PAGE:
Bundesbank member shocks with racial theories

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Thilo Sarrazin, a Social Democrat politician and board member of the German Federal Bank, published his latest book on Monday (30 August), triggering a storm of disapproval over his racial and minority integration theories. He is now being threatened with dismissal both from his party and the Bundesbank.

For weeks before its publication on Monday, excerpts of the book 'Deutschland schafft sich ab' (Germany abolishes itself) had been appearing in the German press. The title refers to Germany's impending decline due to the growing number of its citizens who are allegedly a burden on the social welfare system, as well as intellectually sub-average.

Weekly magazine 'Der Spiegel' pre-printed an entire chapter on the negative effects of immigration, and tabloid newspaper Bild published several articles on Sarrazin's provocative arguments, such as the connection between Islam and terrorism.

The media hype around the book has been pervasive. It has involved media from all sides of the political spectrum, and broadsheets as well as tabloids.

The book focuses particularly on Muslim immigrants in Germany and their alleged lack of integration. Sarrazin speaks of a lack of respect for the state and its welfare system.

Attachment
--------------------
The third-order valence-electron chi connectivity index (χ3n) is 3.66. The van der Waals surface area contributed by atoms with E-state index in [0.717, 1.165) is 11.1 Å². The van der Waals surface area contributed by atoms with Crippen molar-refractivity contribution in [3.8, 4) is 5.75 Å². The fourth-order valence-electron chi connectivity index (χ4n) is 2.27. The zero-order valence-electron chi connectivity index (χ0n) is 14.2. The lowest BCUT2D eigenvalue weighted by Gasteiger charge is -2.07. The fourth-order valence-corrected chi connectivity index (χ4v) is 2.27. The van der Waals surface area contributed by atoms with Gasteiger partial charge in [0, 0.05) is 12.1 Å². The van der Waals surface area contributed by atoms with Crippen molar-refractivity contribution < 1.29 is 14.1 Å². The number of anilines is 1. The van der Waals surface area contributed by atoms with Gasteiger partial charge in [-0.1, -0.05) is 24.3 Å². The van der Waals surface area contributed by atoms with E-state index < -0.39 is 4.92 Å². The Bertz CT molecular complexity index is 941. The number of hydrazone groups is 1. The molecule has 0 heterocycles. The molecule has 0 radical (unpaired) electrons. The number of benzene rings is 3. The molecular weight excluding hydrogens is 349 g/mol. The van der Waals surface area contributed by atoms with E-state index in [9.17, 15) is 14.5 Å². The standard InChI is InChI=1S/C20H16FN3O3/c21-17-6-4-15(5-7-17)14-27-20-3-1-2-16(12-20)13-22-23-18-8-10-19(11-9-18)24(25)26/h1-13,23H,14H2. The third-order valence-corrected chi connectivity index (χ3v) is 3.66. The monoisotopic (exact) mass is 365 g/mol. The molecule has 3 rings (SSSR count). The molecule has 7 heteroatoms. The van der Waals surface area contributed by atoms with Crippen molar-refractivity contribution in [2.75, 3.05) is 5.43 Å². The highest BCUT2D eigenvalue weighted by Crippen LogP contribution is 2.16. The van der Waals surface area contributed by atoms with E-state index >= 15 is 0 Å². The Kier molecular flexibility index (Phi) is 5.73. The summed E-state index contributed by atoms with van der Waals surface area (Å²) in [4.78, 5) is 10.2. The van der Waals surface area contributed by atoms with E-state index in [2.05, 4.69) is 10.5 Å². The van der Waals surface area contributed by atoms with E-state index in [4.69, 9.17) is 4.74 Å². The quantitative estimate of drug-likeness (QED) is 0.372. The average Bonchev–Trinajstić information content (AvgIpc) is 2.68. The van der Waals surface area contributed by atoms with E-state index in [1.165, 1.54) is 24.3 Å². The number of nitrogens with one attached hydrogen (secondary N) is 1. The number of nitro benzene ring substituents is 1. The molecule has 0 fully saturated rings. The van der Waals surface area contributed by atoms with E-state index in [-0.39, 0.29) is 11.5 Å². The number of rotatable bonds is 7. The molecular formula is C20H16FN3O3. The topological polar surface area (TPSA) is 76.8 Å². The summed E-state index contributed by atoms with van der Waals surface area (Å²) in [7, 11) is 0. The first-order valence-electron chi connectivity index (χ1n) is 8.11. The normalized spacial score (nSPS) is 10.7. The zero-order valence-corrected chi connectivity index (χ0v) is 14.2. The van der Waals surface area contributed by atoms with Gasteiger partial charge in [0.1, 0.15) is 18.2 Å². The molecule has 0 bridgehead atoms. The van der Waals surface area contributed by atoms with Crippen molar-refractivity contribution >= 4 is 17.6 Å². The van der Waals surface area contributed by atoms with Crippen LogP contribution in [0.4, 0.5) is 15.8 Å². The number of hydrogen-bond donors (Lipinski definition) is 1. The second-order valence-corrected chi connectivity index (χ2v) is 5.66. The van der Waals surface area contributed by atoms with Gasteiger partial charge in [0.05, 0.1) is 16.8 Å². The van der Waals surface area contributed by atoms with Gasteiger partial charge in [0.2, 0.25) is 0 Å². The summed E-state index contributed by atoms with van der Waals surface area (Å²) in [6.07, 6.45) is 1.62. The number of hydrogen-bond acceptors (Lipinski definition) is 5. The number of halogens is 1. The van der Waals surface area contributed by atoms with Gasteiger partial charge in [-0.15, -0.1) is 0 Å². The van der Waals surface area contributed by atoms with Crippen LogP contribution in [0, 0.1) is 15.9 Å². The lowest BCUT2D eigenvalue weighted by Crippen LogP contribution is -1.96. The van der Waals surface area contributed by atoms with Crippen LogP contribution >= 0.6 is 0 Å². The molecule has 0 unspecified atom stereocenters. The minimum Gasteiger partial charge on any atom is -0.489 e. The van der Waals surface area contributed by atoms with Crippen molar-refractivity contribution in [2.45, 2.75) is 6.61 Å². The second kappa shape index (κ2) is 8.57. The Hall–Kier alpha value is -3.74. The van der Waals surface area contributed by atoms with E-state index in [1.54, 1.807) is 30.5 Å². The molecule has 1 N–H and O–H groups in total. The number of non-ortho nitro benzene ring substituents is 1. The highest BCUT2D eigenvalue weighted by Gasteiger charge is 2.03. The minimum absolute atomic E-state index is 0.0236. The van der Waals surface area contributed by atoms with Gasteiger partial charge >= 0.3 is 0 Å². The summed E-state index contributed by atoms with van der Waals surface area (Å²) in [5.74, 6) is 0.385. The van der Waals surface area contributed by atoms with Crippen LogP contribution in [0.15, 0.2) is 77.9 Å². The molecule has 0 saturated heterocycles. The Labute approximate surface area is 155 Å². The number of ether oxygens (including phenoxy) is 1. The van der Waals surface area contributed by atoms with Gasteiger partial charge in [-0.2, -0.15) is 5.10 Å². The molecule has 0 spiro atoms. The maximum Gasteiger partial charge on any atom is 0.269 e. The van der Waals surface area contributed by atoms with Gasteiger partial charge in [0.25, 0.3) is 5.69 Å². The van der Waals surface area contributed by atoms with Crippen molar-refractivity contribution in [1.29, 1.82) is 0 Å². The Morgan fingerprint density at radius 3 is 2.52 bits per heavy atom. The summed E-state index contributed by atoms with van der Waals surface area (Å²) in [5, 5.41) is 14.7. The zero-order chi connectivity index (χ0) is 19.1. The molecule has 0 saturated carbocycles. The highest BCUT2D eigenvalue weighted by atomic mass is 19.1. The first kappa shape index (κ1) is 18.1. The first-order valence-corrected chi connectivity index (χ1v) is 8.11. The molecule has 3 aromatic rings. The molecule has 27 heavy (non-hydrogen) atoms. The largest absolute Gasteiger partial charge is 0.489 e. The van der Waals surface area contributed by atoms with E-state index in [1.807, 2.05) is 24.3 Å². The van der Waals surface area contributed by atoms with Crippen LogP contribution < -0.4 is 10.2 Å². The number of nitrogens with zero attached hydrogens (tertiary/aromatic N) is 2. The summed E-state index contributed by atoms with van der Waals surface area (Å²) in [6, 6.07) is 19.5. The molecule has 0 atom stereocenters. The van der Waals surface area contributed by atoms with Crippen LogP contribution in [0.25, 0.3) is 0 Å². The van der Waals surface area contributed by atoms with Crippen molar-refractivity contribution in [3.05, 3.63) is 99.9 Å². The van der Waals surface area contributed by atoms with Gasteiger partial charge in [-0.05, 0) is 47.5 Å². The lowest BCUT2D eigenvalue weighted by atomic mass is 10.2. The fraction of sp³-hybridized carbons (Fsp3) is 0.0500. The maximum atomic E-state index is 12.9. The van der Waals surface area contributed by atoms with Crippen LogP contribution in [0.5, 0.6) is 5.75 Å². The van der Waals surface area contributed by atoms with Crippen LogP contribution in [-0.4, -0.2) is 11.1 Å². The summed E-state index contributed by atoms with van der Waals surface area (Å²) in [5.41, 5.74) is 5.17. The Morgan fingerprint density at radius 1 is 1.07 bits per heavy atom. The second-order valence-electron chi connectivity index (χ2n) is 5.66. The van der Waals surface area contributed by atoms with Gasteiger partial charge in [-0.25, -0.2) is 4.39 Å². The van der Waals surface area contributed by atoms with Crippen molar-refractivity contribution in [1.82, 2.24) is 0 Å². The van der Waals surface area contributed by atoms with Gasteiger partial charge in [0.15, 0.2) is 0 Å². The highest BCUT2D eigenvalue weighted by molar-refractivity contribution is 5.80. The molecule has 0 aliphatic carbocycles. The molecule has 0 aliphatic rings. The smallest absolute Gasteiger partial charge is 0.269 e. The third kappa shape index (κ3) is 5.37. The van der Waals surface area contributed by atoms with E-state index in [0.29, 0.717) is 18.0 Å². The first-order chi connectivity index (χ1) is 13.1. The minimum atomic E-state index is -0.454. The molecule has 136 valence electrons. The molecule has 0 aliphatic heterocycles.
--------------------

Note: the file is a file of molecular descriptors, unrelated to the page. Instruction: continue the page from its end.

He also deplores a lack of intellectual performance in some ethnic groups' offspring and the negative long-term effects of non-selective immigration on the German state.

Sarrazin had previously aired similarly controversial opinions. In his book he sets about proving them by quoting statistics regarding immigration and ethnicity.

Although he has repeatedly been charged with twisting the figures to suit his theories, the author insists that most of what he says is politically neutral and merely factual.

For example, he writes that 93% of Turkish immigrants in Germany marry into their own ethnic group and infers from this that they refuse to integrate.

One of his most controversial comments, though, did not appear in the book but was made during an interview with 'Welt am Sonntag'.                                              

He said that all Jews shared a ''common gene,'' a comment that invokes the theory of heredity, racism and anti-Semitism in a country that is still particularly touchy in this respect.

On Monday evening the politician appeared on a popular German talk show where he defended his theories and further marketed his book.

The opposition Social Democrats (SPD) had already threatened to expel him. Following the release of the book, internal proceedings against him were launched on Monday.

The Federal Bank is also currently debating Sarrazin's future on its board. To dismiss a member is difficult as the bank is meant to be politically independent. It can only be done as a result of ''gross misconduct''.

Dismissal would require the majority of the board to vote against him, the federal government to confirm the decision and the German president to fire him.

Despite even German Chancellor Angela Merkel's severe critique of Sarrazin, the board has so far not filed a demand for dismissal.

In a press release the bank declared that Sarrazin was damaging its reputation with his discriminatory remarks, and announced plans to schedule a meeting with the rest of the board to decide their next steps.

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